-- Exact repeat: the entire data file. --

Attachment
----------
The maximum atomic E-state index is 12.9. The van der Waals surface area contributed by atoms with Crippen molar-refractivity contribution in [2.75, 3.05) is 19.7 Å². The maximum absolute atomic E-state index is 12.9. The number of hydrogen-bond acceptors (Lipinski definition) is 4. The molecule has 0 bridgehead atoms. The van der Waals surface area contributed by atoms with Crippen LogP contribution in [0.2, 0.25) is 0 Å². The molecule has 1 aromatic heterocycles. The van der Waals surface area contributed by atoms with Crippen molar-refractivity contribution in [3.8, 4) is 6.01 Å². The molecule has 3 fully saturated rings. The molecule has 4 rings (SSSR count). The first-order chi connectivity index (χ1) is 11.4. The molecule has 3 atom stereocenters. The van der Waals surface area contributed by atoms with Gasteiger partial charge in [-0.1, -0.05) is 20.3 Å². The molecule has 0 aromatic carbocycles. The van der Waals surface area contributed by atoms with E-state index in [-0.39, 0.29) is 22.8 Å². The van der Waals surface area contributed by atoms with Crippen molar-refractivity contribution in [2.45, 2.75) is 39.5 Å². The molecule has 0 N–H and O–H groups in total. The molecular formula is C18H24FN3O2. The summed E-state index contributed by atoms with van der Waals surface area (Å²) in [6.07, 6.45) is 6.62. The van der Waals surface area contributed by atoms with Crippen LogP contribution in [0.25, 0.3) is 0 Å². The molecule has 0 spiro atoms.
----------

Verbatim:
The maximum atomic E-state index is 12.9. The van der Waals surface area contributed by atoms with Crippen molar-refractivity contribution in [2.75, 3.05) is 19.7 Å². The maximum absolute atomic E-state index is 12.9. The number of hydrogen-bond acceptors (Lipinski definition) is 4. The molecule has 0 bridgehead atoms. The van der Waals surface area contributed by atoms with Crippen LogP contribution in [0.2, 0.25) is 0 Å². The molecule has 1 aromatic heterocycles. The van der Waals surface area contributed by atoms with Crippen molar-refractivity contribution in [3.8, 4) is 6.01 Å². The molecule has 3 fully saturated rings. The molecule has 4 rings (SSSR count). The first-order chi connectivity index (χ1) is 11.4. The molecule has 3 atom stereocenters. The van der Waals surface area contributed by atoms with Gasteiger partial charge in [-0.1, -0.05) is 20.3 Å². The molecule has 0 aromatic carbocycles. The van der Waals surface area contributed by atoms with E-state index in [-0.39, 0.29) is 22.8 Å². The van der Waals surface area contributed by atoms with Crippen molar-refractivity contribution in [2.45, 2.75) is 39.5 Å². The molecule has 0 N–H and O–H groups in total. The molecular formula is C18H24FN3O2. The summed E-state index contributed by atoms with van der Waals surface area (Å²) in [6.07, 6.45) is 6.62. The van der Waals surface area contributed by atoms with Crippen LogP contribution in [0.25, 0.3) is 0 Å². The molecule has 0 spiro atoms.